Suicide in Pregnant Women and New Mothers

Suicide in Pregnant Women and New Mothers February 28, 2016Leave a comment

Last year, one of the most prominent medical journals, The Lancet, led with an editorial that made a bold assertion, “There is no time in the lifespan that the [World Health Organization’s] statement ‘there is no health without mental health’ rings truer than in the perinatal period.”

For a journal known for publishing the most highly regarded scientific evidence from drug trials, devoting an entire journal edition to perinatal mental health is a refreshing (and needed) stance.

Follow-up Study: Suicide in Pregnant Women and New Mothers

In a follow-up study published last month in the Lancet, a group of perinatal psychiatrists from the UK compared rates of suicide and characteristics of women who committed suicide during the perinatal period and those who did so outside of the prenatal and postnatal period. They studied 15 years of records from the UK National Confidential Inquiry into Suicides among individuals with mental illness. They found that twice as many women committed suicide during the perinatal period (4%, 74 of 1485) compared to outside that time (2%, 98 of 4785).

They also found that pregnant and postpartum women who took their own lives were twice as likely to have been diagnosed with depression, but half as likely to be receiving any active treatment as women who were outside of the perinatal period. They had been in contact with some form of psychiatric service, but were not currently receiving treatment.

In other words, pregnant women and new mothers were more likely to be depressed, but less likely to have current access to services that might have intervened to save their lives. These authors found the same thing that previous studies have reported:

“Mental illness is often undetected in perinatal women and, when detected, is often sub-optimally managed.”


The Need to Screen Pregnant and Postpartum Women for Depression and Anxiety

These kinds of studies that have brought the mental health needs of pregnant and postpartum women to the forefront have pressed the need to improve perinatal mental healthcare in the United States and Canada.

The UK and Australia have guidelines, mandating (in Australia) and recommending (in the UK) that all pregnant and postpartum women be screened for anxiety and depression. In fact, the UK and Australia have embedded these guidelines in their healthcare systems so that all pregnant and postpartum women are screened and treated for anxiety and depression as part of routine prenatal and postnatal care.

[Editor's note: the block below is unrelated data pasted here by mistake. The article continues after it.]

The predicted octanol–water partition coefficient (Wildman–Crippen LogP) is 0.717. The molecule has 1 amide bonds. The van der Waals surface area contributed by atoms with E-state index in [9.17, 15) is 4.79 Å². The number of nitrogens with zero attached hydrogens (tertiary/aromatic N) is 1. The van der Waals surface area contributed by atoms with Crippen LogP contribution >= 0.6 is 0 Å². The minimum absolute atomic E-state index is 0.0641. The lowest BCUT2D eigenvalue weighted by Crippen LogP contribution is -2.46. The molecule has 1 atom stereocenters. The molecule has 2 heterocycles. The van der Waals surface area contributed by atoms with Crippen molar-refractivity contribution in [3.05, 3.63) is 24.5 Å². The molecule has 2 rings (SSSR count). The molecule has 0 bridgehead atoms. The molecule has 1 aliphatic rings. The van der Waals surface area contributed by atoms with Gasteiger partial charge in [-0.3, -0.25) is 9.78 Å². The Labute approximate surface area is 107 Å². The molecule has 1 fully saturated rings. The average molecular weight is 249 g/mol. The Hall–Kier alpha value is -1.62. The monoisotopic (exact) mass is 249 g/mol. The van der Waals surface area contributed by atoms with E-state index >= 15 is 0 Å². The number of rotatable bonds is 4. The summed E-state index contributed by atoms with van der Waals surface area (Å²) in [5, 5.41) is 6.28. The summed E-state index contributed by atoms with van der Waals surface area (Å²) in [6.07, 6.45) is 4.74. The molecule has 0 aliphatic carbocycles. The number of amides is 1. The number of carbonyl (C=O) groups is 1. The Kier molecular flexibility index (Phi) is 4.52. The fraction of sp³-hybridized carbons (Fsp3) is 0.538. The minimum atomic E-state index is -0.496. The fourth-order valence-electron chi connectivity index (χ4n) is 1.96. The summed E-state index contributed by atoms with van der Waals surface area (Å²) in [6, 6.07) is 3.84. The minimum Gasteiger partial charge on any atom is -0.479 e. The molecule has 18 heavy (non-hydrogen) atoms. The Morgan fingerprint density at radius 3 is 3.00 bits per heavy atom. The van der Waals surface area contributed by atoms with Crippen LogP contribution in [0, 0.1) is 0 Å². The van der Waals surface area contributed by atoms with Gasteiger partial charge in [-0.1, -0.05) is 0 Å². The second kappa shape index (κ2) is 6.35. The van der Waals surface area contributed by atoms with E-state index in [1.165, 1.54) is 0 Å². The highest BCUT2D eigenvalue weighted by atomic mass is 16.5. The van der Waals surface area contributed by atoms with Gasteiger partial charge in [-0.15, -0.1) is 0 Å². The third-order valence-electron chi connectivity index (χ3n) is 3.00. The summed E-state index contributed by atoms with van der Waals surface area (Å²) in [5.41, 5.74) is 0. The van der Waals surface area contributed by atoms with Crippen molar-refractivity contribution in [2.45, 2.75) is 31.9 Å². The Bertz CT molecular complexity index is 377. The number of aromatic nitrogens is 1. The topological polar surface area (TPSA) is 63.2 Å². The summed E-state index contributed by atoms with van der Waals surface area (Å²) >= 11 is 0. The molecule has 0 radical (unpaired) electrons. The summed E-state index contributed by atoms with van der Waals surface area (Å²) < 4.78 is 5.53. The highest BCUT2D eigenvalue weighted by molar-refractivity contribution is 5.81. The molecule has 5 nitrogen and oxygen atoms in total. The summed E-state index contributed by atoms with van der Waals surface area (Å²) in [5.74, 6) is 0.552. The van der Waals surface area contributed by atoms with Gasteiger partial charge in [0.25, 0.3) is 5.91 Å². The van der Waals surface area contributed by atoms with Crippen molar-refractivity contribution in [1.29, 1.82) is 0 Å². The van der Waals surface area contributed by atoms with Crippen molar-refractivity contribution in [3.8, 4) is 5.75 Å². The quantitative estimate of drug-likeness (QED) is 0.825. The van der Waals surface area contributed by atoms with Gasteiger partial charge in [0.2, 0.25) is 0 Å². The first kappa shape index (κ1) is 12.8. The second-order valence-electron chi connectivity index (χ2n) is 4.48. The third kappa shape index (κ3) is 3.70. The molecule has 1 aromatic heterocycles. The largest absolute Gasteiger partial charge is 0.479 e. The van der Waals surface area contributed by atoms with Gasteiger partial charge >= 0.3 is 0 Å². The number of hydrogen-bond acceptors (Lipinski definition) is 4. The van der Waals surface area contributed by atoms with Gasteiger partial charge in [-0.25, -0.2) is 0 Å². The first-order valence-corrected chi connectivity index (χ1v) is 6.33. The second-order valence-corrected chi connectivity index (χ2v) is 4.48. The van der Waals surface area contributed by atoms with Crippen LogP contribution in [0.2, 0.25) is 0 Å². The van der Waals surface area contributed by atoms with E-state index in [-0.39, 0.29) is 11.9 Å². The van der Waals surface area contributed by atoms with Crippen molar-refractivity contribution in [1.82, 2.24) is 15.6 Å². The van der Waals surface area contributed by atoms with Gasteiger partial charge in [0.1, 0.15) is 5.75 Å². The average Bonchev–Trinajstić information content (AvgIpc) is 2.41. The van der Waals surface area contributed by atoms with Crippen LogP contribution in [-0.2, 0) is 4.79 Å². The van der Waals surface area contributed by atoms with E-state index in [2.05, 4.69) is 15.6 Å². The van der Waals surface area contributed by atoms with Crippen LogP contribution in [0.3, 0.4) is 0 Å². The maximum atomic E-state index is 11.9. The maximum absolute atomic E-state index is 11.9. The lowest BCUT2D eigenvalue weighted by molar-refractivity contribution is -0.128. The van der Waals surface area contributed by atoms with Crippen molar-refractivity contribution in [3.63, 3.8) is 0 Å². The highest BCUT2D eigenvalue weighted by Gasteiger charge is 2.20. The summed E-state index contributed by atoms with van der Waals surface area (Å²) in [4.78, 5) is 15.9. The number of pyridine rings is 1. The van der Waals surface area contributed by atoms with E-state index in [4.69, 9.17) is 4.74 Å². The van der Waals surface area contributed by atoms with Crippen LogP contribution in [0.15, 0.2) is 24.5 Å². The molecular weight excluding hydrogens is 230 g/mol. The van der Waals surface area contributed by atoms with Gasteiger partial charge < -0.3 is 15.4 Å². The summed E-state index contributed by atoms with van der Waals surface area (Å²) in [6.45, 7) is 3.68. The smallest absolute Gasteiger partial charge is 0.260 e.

Canada does not have such guidelines.

  • That means that pregnant and postpartum women in Canada do not get screened for mental health concerns, like depression and anxiety.
  • That means that only 1 in 10 pregnant and postpartum women in Canada receive needed treatment for a mental health problem.

Why only 1 in 10? Our research shows that the vast majority of pregnant women simply don’t feel comfortable talking to their doctors about their mental health. They aren’t talking. Their doctors aren’t asking.

Here is the prenatal health screening you are NOT getting.

New Perinatal Mental Health Screening Guidelines

Last month, the US Preventive Services Task Force (USPSTF) published their ground-breaking guideline, Screening for Depression in Adults. Scientific guidelines that provide recommendations for health care, like this one, are updated every few years to reflect the change in evidence that might have occurred during that period. The last USPSTF guideline for depression was produced in 2009 – and it did not include screening for depression in pregnant women and new mothers.

This time, however, the panel of experts and scientists who wrote the guideline decided there was enough evidence to support depression screening in pregnant and postpartum women.

They recommended that ALL PREGNANT AND POSTPARTUM WOMEN be screened for depression.


Some key points they noted were:

  • Screening leads to treatment. Treatment leads to women getting better.
  • There is no evidence of harm in screening pregnant and postpartum women for depression.
  • Screening questionnaires are accurate enough to detect depression in pregnant and postpartum women.

I applaud the USPSTF’s position. There is not a ton of evidence, but there is enough to move forward with a decision to recommend routine mental health screening in pregnant and postpartum women.


Help is just around the corner.

I’d love to hear your thoughts. Feel free to leave a comment below.

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